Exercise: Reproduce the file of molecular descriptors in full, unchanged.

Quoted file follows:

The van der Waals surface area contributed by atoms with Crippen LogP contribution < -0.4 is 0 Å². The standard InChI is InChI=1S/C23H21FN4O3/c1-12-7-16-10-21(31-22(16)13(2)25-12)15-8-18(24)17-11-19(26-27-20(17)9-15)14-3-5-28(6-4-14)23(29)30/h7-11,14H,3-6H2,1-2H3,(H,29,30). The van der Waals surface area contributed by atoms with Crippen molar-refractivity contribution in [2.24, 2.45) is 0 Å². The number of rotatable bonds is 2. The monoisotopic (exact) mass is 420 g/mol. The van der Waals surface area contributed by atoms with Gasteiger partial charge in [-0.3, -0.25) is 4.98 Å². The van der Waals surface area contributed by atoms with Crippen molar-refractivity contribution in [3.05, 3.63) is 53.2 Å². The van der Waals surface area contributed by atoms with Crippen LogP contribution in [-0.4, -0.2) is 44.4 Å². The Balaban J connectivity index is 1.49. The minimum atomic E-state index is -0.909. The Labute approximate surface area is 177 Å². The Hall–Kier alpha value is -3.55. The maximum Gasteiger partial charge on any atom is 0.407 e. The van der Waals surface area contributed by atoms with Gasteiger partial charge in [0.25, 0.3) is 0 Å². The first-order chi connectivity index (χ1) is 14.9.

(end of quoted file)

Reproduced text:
The van der Waals surface area contributed by atoms with Crippen LogP contribution < -0.4 is 0 Å². The standard InChI is InChI=1S/C23H21FN4O3/c1-12-7-16-10-21(31-22(16)13(2)25-12)15-8-18(24)17-11-19(26-27-20(17)9-15)14-3-5-28(6-4-14)23(29)30/h7-11,14H,3-6H2,1-2H3,(H,29,30). The van der Waals surface area contributed by atoms with Crippen molar-refractivity contribution in [2.24, 2.45) is 0 Å². The number of rotatable bonds is 2. The monoisotopic (exact) mass is 420 g/mol. The van der Waals surface area contributed by atoms with Gasteiger partial charge in [-0.3, -0.25) is 4.98 Å². The van der Waals surface area contributed by atoms with Crippen molar-refractivity contribution in [3.05, 3.63) is 53.2 Å². The van der Waals surface area contributed by atoms with Crippen LogP contribution in [-0.4, -0.2) is 44.4 Å². The Balaban J connectivity index is 1.49. The minimum atomic E-state index is -0.909. The Labute approximate surface area is 177 Å². The Hall–Kier alpha value is -3.55. The maximum Gasteiger partial charge on any atom is 0.407 e. The van der Waals surface area contributed by atoms with Gasteiger partial charge in [0.25, 0.3) is 0 Å². The first-order chi connectivity index (χ1) is 14.9.